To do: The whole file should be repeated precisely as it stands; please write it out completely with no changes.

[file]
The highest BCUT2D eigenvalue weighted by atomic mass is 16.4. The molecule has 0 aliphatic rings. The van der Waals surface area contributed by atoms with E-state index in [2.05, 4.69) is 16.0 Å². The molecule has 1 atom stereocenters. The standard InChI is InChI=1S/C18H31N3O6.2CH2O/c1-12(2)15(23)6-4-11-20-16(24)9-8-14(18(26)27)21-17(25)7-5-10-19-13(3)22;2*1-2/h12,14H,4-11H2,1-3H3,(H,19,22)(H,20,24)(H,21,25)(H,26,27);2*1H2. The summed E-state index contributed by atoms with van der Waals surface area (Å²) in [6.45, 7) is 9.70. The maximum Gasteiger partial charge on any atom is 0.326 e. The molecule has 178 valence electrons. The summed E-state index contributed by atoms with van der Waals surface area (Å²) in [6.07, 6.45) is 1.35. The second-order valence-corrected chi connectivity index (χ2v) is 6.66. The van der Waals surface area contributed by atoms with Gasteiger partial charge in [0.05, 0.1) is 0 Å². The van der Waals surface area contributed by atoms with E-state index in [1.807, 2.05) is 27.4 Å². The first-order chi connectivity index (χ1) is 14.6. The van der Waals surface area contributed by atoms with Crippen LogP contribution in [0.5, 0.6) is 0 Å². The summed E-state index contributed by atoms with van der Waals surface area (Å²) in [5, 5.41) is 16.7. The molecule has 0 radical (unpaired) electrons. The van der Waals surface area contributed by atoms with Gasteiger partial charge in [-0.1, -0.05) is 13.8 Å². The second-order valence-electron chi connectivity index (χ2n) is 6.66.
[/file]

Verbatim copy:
The highest BCUT2D eigenvalue weighted by atomic mass is 16.4. The molecule has 0 aliphatic rings. The van der Waals surface area contributed by atoms with E-state index in [2.05, 4.69) is 16.0 Å². The molecule has 1 atom stereocenters. The standard InChI is InChI=1S/C18H31N3O6.2CH2O/c1-12(2)15(23)6-4-11-20-16(24)9-8-14(18(26)27)21-17(25)7-5-10-19-13(3)22;2*1-2/h12,14H,4-11H2,1-3H3,(H,19,22)(H,20,24)(H,21,25)(H,26,27);2*1H2. The summed E-state index contributed by atoms with van der Waals surface area (Å²) in [6.45, 7) is 9.70. The maximum Gasteiger partial charge on any atom is 0.326 e. The molecule has 178 valence electrons. The summed E-state index contributed by atoms with van der Waals surface area (Å²) in [6.07, 6.45) is 1.35. The second-order valence-corrected chi connectivity index (χ2v) is 6.66. The van der Waals surface area contributed by atoms with Gasteiger partial charge in [0.05, 0.1) is 0 Å². The van der Waals surface area contributed by atoms with E-state index in [1.807, 2.05) is 27.4 Å². The first-order chi connectivity index (χ1) is 14.6. The van der Waals surface area contributed by atoms with Crippen LogP contribution in [0.5, 0.6) is 0 Å². The summed E-state index contributed by atoms with van der Waals surface area (Å²) in [5, 5.41) is 16.7. The molecule has 0 radical (unpaired) electrons. The van der Waals surface area contributed by atoms with Gasteiger partial charge in [-0.1, -0.05) is 13.8 Å². The second-order valence-electron chi connectivity index (χ2n) is 6.66.